Condo construction continues in Toronto as Ford deems it "essential"

Apr 19 2021, 9:56 am

Toronto condo construction sites are going full steam ahead despite vocal opposition to Premier Doug Ford’s decision to classify residential construction as essential.

After the province’s new Stay-at-Home order regulations were announced on Friday, a list of what constitutes an essential construction project was released. It notably included the allowance of all projects that are “residential construction activities or projects and related services.”

This decision was met with pushback both from Toronto residents who have observed unsafe working conditions on condo construction sites throughout the pandemic, as well as Toronto City officials who see condo construction as non-essential. The Province, however, says this is being done to allow additional housing to be created.

“The health and safety of construction workers is a top priority for our government,” Ryan Whealy, acting press secretary for Labour Minister Monte McNaughton, said in a statement to Daily Hive. “Critical infrastructure projects such as new hospitals, roads and bridges must continue. We need those projects to maintain our fight against this virus. Residential construction that has already started will continue as families are depending on these projects to put a roof over their heads.”

Toronto City Councillor Josh Matlow, who has openly questioned the Ford government’s motivations for allowing condo construction to continue in the pandemic, says that the majority of projects being developed won’t even be accessible to the average Torontonian.

“The majority of the houses that are being developed are far more expensive than the average person will ever hope to afford,” Matlow told Daily Hive. “This is not some altruistic affordable housing project that they’re saying ‘Hey, we’ve got to get this done.’ There are luxury homes being built. That doesn’t address the affordable housing crisis.”

Matlow also pointed to the fact that condo developers have not only faced virtually no operational restrictions, but were also granted extended working hours early in the pandemic.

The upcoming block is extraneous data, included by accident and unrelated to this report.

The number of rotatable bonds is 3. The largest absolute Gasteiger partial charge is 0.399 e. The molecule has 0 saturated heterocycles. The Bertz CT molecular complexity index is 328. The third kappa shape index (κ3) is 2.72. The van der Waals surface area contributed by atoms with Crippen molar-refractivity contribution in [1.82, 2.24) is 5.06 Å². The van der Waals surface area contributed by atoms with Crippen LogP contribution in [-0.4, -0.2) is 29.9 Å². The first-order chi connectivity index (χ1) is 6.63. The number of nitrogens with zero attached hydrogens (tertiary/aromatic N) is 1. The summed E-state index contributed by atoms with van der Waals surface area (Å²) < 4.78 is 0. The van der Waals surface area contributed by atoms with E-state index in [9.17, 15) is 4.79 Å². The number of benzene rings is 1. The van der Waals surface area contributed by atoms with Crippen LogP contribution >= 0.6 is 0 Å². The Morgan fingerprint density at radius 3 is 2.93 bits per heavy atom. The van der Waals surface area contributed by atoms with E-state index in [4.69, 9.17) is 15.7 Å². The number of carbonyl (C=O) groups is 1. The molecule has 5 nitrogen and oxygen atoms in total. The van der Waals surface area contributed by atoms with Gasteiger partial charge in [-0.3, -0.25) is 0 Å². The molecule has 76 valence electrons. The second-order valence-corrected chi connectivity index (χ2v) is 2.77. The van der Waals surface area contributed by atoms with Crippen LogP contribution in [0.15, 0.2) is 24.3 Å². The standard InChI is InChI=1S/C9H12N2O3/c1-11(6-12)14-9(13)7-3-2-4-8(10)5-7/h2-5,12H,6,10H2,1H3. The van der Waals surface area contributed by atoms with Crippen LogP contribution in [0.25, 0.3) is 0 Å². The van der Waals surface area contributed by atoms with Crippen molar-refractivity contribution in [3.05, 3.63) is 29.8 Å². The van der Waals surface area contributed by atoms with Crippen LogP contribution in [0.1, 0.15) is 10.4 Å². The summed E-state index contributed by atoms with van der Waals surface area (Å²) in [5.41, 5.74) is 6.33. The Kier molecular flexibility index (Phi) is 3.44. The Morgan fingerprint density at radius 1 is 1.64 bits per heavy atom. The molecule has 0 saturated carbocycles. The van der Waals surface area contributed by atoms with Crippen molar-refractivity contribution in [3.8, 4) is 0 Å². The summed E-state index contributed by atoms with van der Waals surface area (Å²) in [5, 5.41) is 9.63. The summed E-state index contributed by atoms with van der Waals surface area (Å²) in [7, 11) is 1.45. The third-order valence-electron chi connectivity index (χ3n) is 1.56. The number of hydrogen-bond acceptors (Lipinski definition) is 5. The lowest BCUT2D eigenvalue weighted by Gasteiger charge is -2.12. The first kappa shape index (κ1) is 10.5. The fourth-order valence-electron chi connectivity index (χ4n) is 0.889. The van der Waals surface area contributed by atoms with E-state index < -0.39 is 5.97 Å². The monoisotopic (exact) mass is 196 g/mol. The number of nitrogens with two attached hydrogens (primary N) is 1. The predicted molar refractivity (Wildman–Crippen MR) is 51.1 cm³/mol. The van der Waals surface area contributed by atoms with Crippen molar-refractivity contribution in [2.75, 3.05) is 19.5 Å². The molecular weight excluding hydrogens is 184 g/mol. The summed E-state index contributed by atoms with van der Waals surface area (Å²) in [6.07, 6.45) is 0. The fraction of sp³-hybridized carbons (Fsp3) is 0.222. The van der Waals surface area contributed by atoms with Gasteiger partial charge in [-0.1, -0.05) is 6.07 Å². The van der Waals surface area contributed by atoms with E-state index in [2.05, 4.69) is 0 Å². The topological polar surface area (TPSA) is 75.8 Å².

“There’s such a clear connection between donations that the development industry through their lobbyists have been giving to the Ford government, but this is just one of many gifts the Ford government has been giving their financial donors in the development industry throughout the pandemic,” Matlow said. “When people are understandably distracted, they’ve been helping out their friends.”

Matlow’s concerns over the continuation of Toronto condo construction are largely based in the fact that Toronto Public Health has identified construction sites as one of the leading causes of COVID-19 outbreaks, along with offices, warehouses, and shipping and distribution facilities.

Over the past year, Torontonians have taken to social media to share their frustrations with continually seeing mask-less construction workers not following COVID-19 safety protocols and likely furthering the spread of the virus.

On Thursday, the day before the new regulations were announced, the Province launched an “enhanced, targeted province-wide campaign” that is intended to ensure construction sites are following proper COVID-19 protocols.

“We’re dispatching 200+ workplace inspectors, supported by provincial offences officers, to visit 1,300 constructions sites to enforce COVID-19 safety requirements,” Whealy said. “We anticipate that they will visit more than 1,300 construction sites over the next four weeks to ensure public health measures are in place. We continue to take a hard-line approach to all workplaces that do not comply with COVID-19 safety requirements.”

According to the Ontario government’s website, violations may result in fines of up to $750 for individuals and $1,000 for businesses. Since the start of 2021, across the entire province, 500 COVID-19 related tickets have been issued and work sites have been stopped due to unsafe conditions just 26 times.

“I could point to more than 26 projects in the Yonge and Eglinton area alone, never mind the province,” Matlow said.

Anyone who does observe a concerning construction site is encouraged to contact the Province’s Health and Safety Contact Centre.

Going forward, Matlow says he would like to see a more common sense approach from the provincial government when it comes to deciding what is essential.

“I’m calling on the government to be consistent with restrictions because when they don’t make sense, they lose people, as was seen when they shut down small retail stores but opened big box stores,” Matlow said.

“No public health expert in the world would agree with that. When things aren’t based on science never mind intuitive common sense, they will lose the confidence of people and therefore people start tuning out and that’s not good when you’re asking people to follow a bunch of rules to save lives.”

Laura HanrahanLaura Hanrahan

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